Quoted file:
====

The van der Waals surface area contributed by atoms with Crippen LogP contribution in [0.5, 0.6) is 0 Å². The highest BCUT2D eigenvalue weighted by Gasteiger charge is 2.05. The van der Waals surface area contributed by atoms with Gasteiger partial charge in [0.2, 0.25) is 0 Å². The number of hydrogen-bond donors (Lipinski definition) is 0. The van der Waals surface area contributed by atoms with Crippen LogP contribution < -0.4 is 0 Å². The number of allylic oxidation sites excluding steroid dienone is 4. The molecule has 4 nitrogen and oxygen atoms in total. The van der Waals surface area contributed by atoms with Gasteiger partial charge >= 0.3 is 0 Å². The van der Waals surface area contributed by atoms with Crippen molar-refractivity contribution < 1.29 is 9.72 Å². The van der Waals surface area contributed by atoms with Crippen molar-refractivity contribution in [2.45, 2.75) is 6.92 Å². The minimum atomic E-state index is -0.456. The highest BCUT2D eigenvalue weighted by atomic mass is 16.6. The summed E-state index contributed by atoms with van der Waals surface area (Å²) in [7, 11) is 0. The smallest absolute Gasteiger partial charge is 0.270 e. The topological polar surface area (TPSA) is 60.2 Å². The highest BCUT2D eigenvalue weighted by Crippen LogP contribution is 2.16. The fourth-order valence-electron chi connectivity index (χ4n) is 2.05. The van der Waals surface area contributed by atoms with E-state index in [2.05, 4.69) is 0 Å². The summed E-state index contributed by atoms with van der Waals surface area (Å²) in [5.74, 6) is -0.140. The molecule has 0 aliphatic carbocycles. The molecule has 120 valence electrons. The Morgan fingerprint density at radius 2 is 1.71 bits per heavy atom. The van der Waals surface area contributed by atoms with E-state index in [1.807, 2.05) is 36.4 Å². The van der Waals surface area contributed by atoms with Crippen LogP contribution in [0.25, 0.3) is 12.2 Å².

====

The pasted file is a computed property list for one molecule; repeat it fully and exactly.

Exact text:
The van der Waals surface area contributed by atoms with Crippen LogP contribution in [0.5, 0.6) is 0 Å². The highest BCUT2D eigenvalue weighted by Gasteiger charge is 2.05. The van der Waals surface area contributed by atoms with Gasteiger partial charge in [0.2, 0.25) is 0 Å². The number of hydrogen-bond donors (Lipinski definition) is 0. The van der Waals surface area contributed by atoms with Crippen LogP contribution < -0.4 is 0 Å². The number of allylic oxidation sites excluding steroid dienone is 4. The molecule has 4 nitrogen and oxygen atoms in total. The van der Waals surface area contributed by atoms with Gasteiger partial charge >= 0.3 is 0 Å². The van der Waals surface area contributed by atoms with Crippen molar-refractivity contribution < 1.29 is 9.72 Å². The van der Waals surface area contributed by atoms with Crippen molar-refractivity contribution in [2.45, 2.75) is 6.92 Å². The minimum atomic E-state index is -0.456. The highest BCUT2D eigenvalue weighted by atomic mass is 16.6. The summed E-state index contributed by atoms with van der Waals surface area (Å²) in [7, 11) is 0. The smallest absolute Gasteiger partial charge is 0.270 e. The topological polar surface area (TPSA) is 60.2 Å². The highest BCUT2D eigenvalue weighted by Crippen LogP contribution is 2.16. The fourth-order valence-electron chi connectivity index (χ4n) is 2.05. The van der Waals surface area contributed by atoms with E-state index in [2.05, 4.69) is 0 Å². The summed E-state index contributed by atoms with van der Waals surface area (Å²) in [5.74, 6) is -0.140. The molecule has 0 aliphatic carbocycles. The molecule has 120 valence electrons. The Morgan fingerprint density at radius 2 is 1.71 bits per heavy atom. The van der Waals surface area contributed by atoms with E-state index in [1.807, 2.05) is 36.4 Å². The van der Waals surface area contributed by atoms with Crippen LogP contribution in [0.25, 0.3) is 12.2 Å².